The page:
XSL Stylesheets Dress Up the Output
As I mentioned previously, using Python's print statement in conjunction with simple command-line redirection makes it easy to send the output XML document to wherever you'd like. Unfortunately, the following generic XML output is rather tough to read because the tags that the XML binding library implemented aren't specifically named to correspond to the individual data elements in the dictionaries:
<key type="string" value="FileScanner.class" />
<val type="tuple" >
<item type="string" value="C:\\Ant1.5\\lib\\ant.jar" />
<item type="string" value="org/apache/tools/ant" />
<item type="string" value="7/9/2002" />
Fear not, this can be overcome. An XSL stylesheet can format the raw output into tables. The tables (see Figure 1) may not be works of art, but they are easier to read than the raw XML. I'll leave it to you to enhance the look and feel as you see fit.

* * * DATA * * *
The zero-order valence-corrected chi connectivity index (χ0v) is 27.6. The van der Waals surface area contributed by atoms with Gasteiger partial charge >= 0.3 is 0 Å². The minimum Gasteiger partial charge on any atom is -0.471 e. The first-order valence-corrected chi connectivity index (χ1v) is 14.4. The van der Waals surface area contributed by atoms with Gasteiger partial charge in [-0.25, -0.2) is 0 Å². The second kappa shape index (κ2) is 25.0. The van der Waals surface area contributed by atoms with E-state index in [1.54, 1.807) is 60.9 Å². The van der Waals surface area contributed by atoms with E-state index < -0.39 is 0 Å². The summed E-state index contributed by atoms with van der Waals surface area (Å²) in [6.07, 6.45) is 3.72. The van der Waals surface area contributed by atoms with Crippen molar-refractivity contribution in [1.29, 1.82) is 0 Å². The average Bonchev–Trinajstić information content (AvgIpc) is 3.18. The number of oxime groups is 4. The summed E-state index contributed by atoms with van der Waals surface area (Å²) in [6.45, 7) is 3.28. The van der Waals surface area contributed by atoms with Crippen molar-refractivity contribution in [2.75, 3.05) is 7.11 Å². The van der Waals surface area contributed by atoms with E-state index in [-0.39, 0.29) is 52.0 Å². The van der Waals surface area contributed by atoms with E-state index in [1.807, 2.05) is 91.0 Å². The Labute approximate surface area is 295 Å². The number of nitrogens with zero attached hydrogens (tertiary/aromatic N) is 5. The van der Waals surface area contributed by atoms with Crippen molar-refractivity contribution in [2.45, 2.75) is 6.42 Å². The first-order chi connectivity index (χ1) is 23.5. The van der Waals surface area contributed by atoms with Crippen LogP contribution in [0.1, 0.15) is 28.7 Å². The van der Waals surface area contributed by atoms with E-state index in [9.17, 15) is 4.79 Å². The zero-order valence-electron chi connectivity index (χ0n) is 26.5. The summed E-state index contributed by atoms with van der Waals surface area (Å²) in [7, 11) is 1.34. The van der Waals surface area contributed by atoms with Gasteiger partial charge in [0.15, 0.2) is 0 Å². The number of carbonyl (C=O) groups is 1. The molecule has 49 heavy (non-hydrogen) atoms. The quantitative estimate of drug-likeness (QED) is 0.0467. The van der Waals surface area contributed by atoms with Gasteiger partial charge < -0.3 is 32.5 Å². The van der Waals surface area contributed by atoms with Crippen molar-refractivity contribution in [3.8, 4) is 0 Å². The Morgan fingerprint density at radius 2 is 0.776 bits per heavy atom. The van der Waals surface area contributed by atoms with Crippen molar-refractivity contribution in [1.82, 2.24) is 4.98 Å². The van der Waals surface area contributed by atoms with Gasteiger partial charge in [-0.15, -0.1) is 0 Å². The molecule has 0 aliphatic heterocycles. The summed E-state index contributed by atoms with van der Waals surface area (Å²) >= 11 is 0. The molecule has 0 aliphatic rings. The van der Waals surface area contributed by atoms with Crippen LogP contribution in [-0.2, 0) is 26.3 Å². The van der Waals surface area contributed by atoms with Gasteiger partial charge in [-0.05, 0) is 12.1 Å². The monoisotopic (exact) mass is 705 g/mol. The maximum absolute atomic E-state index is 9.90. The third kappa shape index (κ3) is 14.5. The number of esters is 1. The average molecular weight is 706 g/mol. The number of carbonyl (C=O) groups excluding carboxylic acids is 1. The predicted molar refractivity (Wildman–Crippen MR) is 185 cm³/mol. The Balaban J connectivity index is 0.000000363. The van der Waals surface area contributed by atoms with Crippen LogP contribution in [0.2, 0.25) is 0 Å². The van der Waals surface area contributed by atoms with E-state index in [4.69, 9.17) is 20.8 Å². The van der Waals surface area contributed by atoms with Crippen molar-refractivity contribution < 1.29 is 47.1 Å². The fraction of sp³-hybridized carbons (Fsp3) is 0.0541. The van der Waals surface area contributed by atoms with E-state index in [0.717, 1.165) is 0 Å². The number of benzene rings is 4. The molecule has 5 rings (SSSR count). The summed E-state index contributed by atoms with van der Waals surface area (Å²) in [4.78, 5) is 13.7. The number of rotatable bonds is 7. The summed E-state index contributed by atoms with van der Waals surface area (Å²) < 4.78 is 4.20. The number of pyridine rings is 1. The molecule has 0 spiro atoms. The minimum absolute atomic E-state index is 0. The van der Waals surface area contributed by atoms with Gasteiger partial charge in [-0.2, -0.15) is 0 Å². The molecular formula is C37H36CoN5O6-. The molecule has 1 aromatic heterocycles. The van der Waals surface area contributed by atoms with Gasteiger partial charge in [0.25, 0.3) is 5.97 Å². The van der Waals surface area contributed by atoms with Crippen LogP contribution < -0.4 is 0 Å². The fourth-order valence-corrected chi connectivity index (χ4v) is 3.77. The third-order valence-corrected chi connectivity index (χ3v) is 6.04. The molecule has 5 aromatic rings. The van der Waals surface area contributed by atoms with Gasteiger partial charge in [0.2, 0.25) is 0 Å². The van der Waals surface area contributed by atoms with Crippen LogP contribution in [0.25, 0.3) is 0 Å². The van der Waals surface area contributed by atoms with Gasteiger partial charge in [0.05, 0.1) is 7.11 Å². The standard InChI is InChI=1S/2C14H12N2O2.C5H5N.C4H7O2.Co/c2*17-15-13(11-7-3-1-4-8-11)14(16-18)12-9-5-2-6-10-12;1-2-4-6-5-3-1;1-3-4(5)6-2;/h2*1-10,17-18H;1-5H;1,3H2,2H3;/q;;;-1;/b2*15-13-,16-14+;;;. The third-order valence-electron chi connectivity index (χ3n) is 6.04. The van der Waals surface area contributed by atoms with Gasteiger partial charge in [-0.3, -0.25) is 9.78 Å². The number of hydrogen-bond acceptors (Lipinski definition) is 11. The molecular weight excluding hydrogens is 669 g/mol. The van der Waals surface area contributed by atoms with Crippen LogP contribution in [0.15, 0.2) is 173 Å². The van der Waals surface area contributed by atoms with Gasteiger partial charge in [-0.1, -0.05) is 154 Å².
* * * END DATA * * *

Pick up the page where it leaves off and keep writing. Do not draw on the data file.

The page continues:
|Figure 1: XSL Stylesheet Formats Raw Output into Tables|
Powerful Apps, Minimal CodePython's flexible data structures make it easy to create complex data relationships.
Python is an object-oriented language, so you can make use of cutting edge XML binding technology to reduce the coding time and effort it takes to produce XML data tailored to meet your needs.
A wealth of open-source code libraries are available to help bolster Python's out-of-the-box offerings.
Python's powerful libraries and minimalist syntax allow you to write readable, high- octane applications in fewer lines of code than with Java. In this case, the Python port of the auditor takes full advantage of the following features to deliver more robust functionality in far fewer lines of code than the Java auditor did: